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Health Educ Res. 1993 Jun;8(2):245-54.

In search of a psychology of safer-sex promotion; beyond beliefs and texts.

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Department of Epidemiology and Public Health, University of Dundee, UK.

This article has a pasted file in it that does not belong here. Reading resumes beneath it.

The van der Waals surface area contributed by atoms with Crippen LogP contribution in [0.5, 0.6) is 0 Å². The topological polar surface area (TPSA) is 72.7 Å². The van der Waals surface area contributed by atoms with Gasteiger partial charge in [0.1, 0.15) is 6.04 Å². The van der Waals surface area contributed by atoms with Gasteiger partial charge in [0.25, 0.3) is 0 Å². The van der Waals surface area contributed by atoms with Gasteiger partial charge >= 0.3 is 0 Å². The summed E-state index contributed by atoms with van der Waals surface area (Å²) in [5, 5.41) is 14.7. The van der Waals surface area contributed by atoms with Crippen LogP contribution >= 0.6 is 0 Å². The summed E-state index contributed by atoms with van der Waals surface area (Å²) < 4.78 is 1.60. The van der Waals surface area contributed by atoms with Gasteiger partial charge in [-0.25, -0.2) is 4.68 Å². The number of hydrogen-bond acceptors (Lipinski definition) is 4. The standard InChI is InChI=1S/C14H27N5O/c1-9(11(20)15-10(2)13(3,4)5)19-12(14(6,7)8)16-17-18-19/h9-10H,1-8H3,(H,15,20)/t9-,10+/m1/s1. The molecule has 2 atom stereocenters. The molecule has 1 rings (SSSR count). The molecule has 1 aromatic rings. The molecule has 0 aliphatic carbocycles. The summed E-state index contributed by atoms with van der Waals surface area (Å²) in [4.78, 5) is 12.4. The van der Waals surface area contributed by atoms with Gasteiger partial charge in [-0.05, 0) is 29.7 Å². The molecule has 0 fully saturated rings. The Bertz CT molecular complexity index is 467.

Belief and attitudinal change are important to the promotion of safer sexual behaviour. However, the individual decision-making psychology implicit in belief-change models provides only a partial picture of the determinants of sexual behaviour. A broader psychological understanding emphasizing the complex social skills involved in regulating sexual interaction is advocated. A discourse analysis critique of the viability of characterizing individuals' psychology on the basis of verbal responses is discussed and it is noted that psychological models linking such responses to underlying beliefs and cognitions must be based on measures which accurately predict health behaviour. It is concluded that an interactive model incorporating personal, interpersonal and situational constraints on sexual behaviour could be used to design effective programmes addressing barriers to HIV protection. Such interventions would promote communication and sexual negotiating skills and could be included in school curricula. This would have radical implications for sex education, shifting its theoretical basis from biology to social psychology and its methods from information-giving to participation and practice.

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